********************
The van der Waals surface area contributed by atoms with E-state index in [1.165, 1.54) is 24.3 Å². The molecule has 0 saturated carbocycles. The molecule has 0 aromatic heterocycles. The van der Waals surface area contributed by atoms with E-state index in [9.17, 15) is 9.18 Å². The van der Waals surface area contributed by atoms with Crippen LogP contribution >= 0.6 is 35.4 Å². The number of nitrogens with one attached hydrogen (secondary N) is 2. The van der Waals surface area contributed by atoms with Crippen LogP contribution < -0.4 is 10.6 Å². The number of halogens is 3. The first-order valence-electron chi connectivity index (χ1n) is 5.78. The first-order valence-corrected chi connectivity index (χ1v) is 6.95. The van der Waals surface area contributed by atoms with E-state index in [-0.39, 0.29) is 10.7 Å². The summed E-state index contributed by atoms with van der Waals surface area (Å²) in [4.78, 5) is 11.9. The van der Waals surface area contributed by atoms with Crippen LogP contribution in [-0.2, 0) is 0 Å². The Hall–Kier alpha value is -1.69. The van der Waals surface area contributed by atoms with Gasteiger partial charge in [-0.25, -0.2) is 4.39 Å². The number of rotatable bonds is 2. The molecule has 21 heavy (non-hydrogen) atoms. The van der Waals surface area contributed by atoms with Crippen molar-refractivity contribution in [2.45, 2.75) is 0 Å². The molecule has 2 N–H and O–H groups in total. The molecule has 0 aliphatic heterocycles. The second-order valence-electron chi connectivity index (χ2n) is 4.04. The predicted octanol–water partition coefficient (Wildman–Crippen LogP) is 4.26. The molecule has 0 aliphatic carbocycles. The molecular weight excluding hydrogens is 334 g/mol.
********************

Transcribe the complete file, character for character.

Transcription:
The van der Waals surface area contributed by atoms with E-state index in [1.165, 1.54) is 24.3 Å². The molecule has 0 saturated carbocycles. The molecule has 0 aromatic heterocycles. The van der Waals surface area contributed by atoms with E-state index in [9.17, 15) is 9.18 Å². The van der Waals surface area contributed by atoms with Crippen LogP contribution >= 0.6 is 35.4 Å². The number of nitrogens with one attached hydrogen (secondary N) is 2. The van der Waals surface area contributed by atoms with Crippen LogP contribution < -0.4 is 10.6 Å². The number of halogens is 3. The first-order valence-electron chi connectivity index (χ1n) is 5.78. The first-order valence-corrected chi connectivity index (χ1v) is 6.95. The van der Waals surface area contributed by atoms with E-state index in [-0.39, 0.29) is 10.7 Å². The summed E-state index contributed by atoms with van der Waals surface area (Å²) in [4.78, 5) is 11.9. The van der Waals surface area contributed by atoms with Crippen LogP contribution in [-0.2, 0) is 0 Å². The Hall–Kier alpha value is -1.69. The van der Waals surface area contributed by atoms with Gasteiger partial charge in [-0.25, -0.2) is 4.39 Å². The number of rotatable bonds is 2. The molecule has 21 heavy (non-hydrogen) atoms. The van der Waals surface area contributed by atoms with Crippen molar-refractivity contribution in [2.45, 2.75) is 0 Å². The molecule has 2 N–H and O–H groups in total. The molecule has 0 aliphatic heterocycles. The second-order valence-electron chi connectivity index (χ2n) is 4.04. The predicted octanol–water partition coefficient (Wildman–Crippen LogP) is 4.26. The molecule has 0 aliphatic carbocycles. The molecular weight excluding hydrogens is 334 g/mol.